Lastly we face the unknown.  My reading of TP makes it very problematic to even talk about the plain of consistency.  I read this book as an extended polemic against the coherent subject and its constitutive other.  For Deleuze and Guattari, there is always first "we," not "I."  But they continue to do a few things "just for kicks," like say "I," or talk about the orient or "primitives."  Their own text, which is meant to undermine centuries of relying on the subject/object positions, turns on these moments in which I and they return.  I think this is because language is intimately tied into subjects and objects (which are named not by mistake). This is confirmed in TP.  The state apparatus, Jesus, etc. are all intimately tied to the face, the white wall of which comes from language, and the black eye of which comes from the subject.  Ultimately we cannot talk about the place TP wants to take us, and that is why it doesn't take us there.  Utopian without leading to Utopia.  So there can be no comments on "Deleuzian" music because we cannot speak there: there is no we, and there is no speech.  Whether or not there is music becomes irrelevant as soon as we ask, because both asking and being we dismantles the BwO.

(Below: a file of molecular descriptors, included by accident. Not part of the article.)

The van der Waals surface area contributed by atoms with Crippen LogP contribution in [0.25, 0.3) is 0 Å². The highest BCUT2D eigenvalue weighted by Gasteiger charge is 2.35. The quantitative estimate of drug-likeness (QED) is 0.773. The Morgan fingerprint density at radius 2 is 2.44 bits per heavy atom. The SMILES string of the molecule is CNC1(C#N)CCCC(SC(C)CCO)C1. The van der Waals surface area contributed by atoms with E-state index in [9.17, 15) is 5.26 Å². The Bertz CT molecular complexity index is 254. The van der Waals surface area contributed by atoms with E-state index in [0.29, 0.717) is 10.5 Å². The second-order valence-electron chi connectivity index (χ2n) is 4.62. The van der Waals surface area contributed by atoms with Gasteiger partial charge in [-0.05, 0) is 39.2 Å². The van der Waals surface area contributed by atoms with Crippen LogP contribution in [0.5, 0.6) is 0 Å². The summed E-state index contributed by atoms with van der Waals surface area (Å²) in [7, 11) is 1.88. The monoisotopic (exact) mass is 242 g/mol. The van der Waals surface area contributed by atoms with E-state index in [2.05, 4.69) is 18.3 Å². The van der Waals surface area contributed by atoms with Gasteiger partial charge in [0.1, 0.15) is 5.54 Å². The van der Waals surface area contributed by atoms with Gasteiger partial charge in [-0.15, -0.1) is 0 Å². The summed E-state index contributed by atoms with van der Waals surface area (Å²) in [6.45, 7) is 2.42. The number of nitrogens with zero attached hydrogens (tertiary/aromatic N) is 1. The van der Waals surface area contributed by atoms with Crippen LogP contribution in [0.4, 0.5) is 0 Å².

Monday, April 14, 2008

Voices and Violence

I'm really tired, but I feel like I need to do this right now, while I still feel really uncomfortable.  But first:

Oral exams are June 4th, so I'll know by then at the latest if I'm a complete wasto!

So, some of the pertinent info that's on my mind is here:

I'm worried about my ability to communicate.  I entered the above thread in the interest of expanding my vocabulary, to better understand my position as someone striving to be a feminist in a late-capitalist patriarchy.   What does being entail, and how can I minimize the violence essential to my existence.  I am, after all, privileged, par excellence, and will be received that way.  When I look, I gaze, and I need to learn (it will be my project for life to learn) how to mitigate that gaze, to make it positive rather than possessive.